This chapter studies access, a short-term and casual use of property. Two forms of access are analyzed: independent access, and access in cooperative and communal projects. The chapter offers a normative evaluation of access and highlights the values and concerns associated with flexibility and mobility. It revisits the justifications for private property discussed in Chapter II and demonstrates that these justifications can also defend an alternative vision of flexibility and mobility. Yet there is an important twist. Instead of freedom from interference, access fosters freedom from being tied down to a particular space. Instead of personhood, access supports the ability to experiment with one’s personality and pushes the boundaries of the self. In addition, access affects communities and changes interactions with other people. Access also raises significant normative concerns, such as vulnerability to immediate changes in health or financial stability, and vulnerability to platform power. This chapter then suggests preliminary guidelines for reform that are later developed in Chapter VII, including removing barriers to access, promoting consumer protection, restraining platform power, and respecting the principles of communal access by adjusting the legal rules of cases involving the physical integrity of the property.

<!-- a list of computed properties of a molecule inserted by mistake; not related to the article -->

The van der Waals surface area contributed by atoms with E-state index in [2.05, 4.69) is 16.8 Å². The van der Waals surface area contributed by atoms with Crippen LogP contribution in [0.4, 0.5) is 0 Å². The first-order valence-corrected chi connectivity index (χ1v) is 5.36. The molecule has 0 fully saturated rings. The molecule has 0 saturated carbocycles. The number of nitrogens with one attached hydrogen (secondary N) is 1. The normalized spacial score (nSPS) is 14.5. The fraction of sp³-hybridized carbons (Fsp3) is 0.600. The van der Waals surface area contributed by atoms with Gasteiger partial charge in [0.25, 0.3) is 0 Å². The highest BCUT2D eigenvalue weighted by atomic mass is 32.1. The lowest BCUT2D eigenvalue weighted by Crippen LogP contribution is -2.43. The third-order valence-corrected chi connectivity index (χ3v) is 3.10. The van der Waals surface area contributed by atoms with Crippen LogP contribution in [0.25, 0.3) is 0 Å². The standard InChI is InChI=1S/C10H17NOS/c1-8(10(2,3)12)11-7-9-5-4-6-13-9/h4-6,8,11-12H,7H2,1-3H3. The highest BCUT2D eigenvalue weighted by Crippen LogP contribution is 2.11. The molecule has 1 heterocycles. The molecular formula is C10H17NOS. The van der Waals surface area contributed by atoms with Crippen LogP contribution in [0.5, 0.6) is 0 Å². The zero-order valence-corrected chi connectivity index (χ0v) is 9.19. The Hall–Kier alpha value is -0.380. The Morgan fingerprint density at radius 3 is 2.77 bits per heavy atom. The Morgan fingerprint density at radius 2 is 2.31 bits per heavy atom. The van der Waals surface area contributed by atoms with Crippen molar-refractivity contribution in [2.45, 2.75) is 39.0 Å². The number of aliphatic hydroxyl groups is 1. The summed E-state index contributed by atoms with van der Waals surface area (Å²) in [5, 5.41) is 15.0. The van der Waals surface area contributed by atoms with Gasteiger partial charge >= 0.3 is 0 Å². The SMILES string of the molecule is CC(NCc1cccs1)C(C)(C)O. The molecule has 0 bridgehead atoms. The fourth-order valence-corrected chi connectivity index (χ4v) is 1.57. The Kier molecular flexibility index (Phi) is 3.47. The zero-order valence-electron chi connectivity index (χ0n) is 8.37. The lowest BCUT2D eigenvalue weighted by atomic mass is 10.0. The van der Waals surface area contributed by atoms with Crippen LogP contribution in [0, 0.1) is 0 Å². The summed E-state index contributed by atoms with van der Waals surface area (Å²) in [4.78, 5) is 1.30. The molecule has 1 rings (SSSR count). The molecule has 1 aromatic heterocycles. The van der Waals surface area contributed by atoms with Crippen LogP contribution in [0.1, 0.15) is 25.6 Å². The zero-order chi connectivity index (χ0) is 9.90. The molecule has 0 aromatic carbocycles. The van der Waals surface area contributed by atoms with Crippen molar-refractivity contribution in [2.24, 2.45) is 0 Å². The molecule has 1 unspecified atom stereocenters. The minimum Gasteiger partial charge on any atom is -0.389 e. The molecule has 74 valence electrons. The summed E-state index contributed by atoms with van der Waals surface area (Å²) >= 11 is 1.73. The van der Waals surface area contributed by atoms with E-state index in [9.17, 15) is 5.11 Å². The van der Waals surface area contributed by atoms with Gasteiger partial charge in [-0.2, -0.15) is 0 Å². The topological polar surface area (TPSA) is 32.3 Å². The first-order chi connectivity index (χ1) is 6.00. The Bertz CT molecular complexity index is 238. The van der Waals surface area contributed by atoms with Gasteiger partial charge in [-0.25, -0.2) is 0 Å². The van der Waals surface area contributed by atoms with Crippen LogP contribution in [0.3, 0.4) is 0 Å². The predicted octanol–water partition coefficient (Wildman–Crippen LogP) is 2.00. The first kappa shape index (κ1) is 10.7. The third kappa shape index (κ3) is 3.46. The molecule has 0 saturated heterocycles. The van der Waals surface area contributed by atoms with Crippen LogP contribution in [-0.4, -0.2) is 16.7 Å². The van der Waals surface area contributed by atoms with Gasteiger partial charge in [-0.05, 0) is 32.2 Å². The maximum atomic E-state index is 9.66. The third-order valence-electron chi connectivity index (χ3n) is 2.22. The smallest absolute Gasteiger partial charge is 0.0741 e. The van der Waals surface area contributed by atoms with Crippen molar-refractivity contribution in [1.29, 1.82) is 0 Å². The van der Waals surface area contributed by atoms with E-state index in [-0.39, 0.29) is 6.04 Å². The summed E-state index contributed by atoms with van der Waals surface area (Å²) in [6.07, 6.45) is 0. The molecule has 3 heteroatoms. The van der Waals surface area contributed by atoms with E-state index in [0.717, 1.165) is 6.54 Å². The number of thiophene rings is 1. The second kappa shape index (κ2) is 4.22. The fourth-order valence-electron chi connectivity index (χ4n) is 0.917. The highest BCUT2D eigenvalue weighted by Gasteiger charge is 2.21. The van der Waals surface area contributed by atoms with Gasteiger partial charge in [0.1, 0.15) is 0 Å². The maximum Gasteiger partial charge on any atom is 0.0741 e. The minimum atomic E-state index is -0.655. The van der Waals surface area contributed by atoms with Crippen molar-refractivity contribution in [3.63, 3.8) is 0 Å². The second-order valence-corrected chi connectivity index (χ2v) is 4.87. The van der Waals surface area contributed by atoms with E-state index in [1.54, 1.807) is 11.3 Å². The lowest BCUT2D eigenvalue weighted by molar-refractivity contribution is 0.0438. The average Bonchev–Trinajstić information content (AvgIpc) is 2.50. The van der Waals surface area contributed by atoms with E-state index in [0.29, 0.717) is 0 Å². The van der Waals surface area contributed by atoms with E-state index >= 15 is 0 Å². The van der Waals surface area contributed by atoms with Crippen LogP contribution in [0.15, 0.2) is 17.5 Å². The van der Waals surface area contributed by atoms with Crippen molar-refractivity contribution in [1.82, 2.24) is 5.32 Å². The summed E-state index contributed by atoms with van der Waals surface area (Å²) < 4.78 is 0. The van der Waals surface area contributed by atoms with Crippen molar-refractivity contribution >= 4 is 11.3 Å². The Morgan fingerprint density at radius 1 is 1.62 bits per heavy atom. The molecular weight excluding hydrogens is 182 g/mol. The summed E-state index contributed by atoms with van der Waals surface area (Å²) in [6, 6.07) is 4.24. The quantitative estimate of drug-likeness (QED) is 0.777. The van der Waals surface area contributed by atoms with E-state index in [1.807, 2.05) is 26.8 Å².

This chapter presents the sharing economy phenomenon and studies its main characteristics. It argues that it is a diverse phenomenon with diverse normative implications. There is a tendency in legal academia to focus almost exclusively on Airbnb and Uber, and this tendency flattens the complexity of the phenomenon. The chapter maps the phenomenon based on an institutional analysis, focusing on who owns or controls the property or service. It identifies four main institutional categories: peer-to-peer markets that include both for-profit projects and nonprofit enterprises, commercial companies, communal projects, and governmental programs. The distinction among forms of access is important. Each category raises different legal and policy-oriented challenges. Each category also carries different normative value from the perspective of flexibility.